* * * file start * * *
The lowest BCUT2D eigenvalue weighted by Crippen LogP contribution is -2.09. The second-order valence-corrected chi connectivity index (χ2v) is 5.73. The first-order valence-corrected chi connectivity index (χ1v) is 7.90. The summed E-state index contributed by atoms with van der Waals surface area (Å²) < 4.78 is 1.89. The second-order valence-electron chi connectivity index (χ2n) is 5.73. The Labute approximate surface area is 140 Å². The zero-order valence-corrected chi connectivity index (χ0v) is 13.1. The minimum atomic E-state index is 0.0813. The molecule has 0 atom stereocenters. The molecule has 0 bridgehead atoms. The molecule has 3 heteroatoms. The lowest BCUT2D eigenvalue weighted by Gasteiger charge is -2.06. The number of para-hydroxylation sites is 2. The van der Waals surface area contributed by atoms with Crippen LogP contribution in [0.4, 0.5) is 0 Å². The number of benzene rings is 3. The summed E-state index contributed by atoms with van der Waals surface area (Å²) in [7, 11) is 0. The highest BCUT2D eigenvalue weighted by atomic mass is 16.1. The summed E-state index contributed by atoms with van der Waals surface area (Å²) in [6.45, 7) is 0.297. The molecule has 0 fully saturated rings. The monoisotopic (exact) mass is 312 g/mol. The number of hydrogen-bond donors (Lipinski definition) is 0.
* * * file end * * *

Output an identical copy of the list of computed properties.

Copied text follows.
The lowest BCUT2D eigenvalue weighted by Crippen LogP contribution is -2.09. The second-order valence-corrected chi connectivity index (χ2v) is 5.73. The first-order valence-corrected chi connectivity index (χ1v) is 7.90. The summed E-state index contributed by atoms with van der Waals surface area (Å²) < 4.78 is 1.89. The second-order valence-electron chi connectivity index (χ2n) is 5.73. The Labute approximate surface area is 140 Å². The zero-order valence-corrected chi connectivity index (χ0v) is 13.1. The minimum atomic E-state index is 0.0813. The molecule has 0 atom stereocenters. The molecule has 0 bridgehead atoms. The molecule has 3 heteroatoms. The lowest BCUT2D eigenvalue weighted by Gasteiger charge is -2.06. The number of para-hydroxylation sites is 2. The van der Waals surface area contributed by atoms with Crippen LogP contribution in [0.4, 0.5) is 0 Å². The number of benzene rings is 3. The summed E-state index contributed by atoms with van der Waals surface area (Å²) in [7, 11) is 0. The highest BCUT2D eigenvalue weighted by atomic mass is 16.1. The summed E-state index contributed by atoms with van der Waals surface area (Å²) in [6.45, 7) is 0.297. The molecule has 0 fully saturated rings. The monoisotopic (exact) mass is 312 g/mol. The number of hydrogen-bond donors (Lipinski definition) is 0.